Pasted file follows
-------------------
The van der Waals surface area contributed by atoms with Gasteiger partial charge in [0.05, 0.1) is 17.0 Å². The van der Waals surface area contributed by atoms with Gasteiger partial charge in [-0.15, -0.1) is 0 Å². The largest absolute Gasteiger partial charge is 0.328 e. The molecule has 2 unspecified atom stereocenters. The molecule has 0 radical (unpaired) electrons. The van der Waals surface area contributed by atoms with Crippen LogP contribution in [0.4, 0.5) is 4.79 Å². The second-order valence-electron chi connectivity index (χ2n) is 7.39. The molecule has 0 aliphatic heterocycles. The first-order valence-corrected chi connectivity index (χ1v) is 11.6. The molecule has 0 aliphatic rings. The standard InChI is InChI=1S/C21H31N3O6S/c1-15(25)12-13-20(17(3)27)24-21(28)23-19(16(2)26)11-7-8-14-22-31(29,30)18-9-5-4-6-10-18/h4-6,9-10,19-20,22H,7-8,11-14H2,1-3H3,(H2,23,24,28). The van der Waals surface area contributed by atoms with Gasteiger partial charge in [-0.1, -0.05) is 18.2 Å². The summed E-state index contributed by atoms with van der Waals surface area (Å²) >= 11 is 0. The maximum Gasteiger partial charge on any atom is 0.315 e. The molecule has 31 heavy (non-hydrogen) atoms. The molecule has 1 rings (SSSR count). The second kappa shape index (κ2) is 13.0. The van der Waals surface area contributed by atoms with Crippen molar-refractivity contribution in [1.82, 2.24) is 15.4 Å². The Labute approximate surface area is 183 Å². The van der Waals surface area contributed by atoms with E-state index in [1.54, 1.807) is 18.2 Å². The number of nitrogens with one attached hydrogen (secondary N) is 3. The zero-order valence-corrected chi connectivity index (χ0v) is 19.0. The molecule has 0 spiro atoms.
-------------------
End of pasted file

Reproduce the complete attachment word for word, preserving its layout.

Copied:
The van der Waals surface area contributed by atoms with Gasteiger partial charge in [0.05, 0.1) is 17.0 Å². The van der Waals surface area contributed by atoms with Gasteiger partial charge in [-0.15, -0.1) is 0 Å². The largest absolute Gasteiger partial charge is 0.328 e. The molecule has 2 unspecified atom stereocenters. The molecule has 0 radical (unpaired) electrons. The van der Waals surface area contributed by atoms with Crippen LogP contribution in [0.4, 0.5) is 4.79 Å². The second-order valence-electron chi connectivity index (χ2n) is 7.39. The molecule has 0 aliphatic heterocycles. The first-order valence-corrected chi connectivity index (χ1v) is 11.6. The molecule has 0 aliphatic rings. The standard InChI is InChI=1S/C21H31N3O6S/c1-15(25)12-13-20(17(3)27)24-21(28)23-19(16(2)26)11-7-8-14-22-31(29,30)18-9-5-4-6-10-18/h4-6,9-10,19-20,22H,7-8,11-14H2,1-3H3,(H2,23,24,28). The van der Waals surface area contributed by atoms with Gasteiger partial charge in [-0.1, -0.05) is 18.2 Å². The summed E-state index contributed by atoms with van der Waals surface area (Å²) >= 11 is 0. The maximum Gasteiger partial charge on any atom is 0.315 e. The molecule has 31 heavy (non-hydrogen) atoms. The molecule has 1 rings (SSSR count). The second kappa shape index (κ2) is 13.0. The van der Waals surface area contributed by atoms with Crippen molar-refractivity contribution in [1.82, 2.24) is 15.4 Å². The Labute approximate surface area is 183 Å². The van der Waals surface area contributed by atoms with E-state index in [1.54, 1.807) is 18.2 Å². The number of nitrogens with one attached hydrogen (secondary N) is 3. The zero-order valence-corrected chi connectivity index (χ0v) is 19.0. The molecule has 0 spiro atoms.